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The orang utan born at Paignton Zoo Environmental Park in April has been named Tatau.

The name was chosen by visitors from a short-list drawn up by keeping staff. Tatau is a place in Sarawak from where the baby’s great grandmother Tjantike came. The female baby Bornean orang utan is now four months old.

Paignton Zoo Environmental Park Director of Operations and Curator of Mammals Neil Bemment said: “Mum and baby are doing well. It won’t be long before Tatau starts being a bit more adventurous. We are really pleased that Mali is doing such a great job raising Tatau and that in time she too will do her bit to ensure that her species survives into the next century and beyond.”

Bornean orang utans have suffered declines but the population is estimated at around 50,000. To put this in context, there are fewer Bornean orang utans in the entire world than there are human beings in Torquay (the population of Torquay is about 62,000).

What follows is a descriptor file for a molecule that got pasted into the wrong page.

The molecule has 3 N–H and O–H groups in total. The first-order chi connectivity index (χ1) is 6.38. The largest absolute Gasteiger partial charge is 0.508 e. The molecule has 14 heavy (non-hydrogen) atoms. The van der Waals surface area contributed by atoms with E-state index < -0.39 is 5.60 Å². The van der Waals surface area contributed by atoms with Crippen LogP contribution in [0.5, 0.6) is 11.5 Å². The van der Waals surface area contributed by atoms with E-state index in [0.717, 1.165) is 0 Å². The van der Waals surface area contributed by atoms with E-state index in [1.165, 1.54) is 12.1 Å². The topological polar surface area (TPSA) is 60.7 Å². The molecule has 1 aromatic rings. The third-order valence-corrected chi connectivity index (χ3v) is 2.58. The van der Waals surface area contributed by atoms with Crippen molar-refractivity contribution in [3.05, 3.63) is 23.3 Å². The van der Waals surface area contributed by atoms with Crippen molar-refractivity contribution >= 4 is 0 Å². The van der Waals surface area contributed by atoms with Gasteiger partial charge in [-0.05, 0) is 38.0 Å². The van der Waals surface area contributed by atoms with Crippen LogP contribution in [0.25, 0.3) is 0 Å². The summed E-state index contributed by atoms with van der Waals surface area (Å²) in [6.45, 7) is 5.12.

The Bornean orang utan (Pongo pygmaeus) is threatened by hunting, the pet trade and the destruction of its rainforest habitat. Forest is being destroyed to create palm oil plantations. Given the declining populations, measures such as switching to alternative oil products and maintaining sustainable populations of orangs in zoos are becoming ever more important.

Paignton Zoo and Living Coasts are working to become palm-oil free sites. Curator of Mammals Neil Bemment is vice-coordinator of the orang-utan European Endangered species Programme, which coordinates the efforts of top European zoos to conserve the species.

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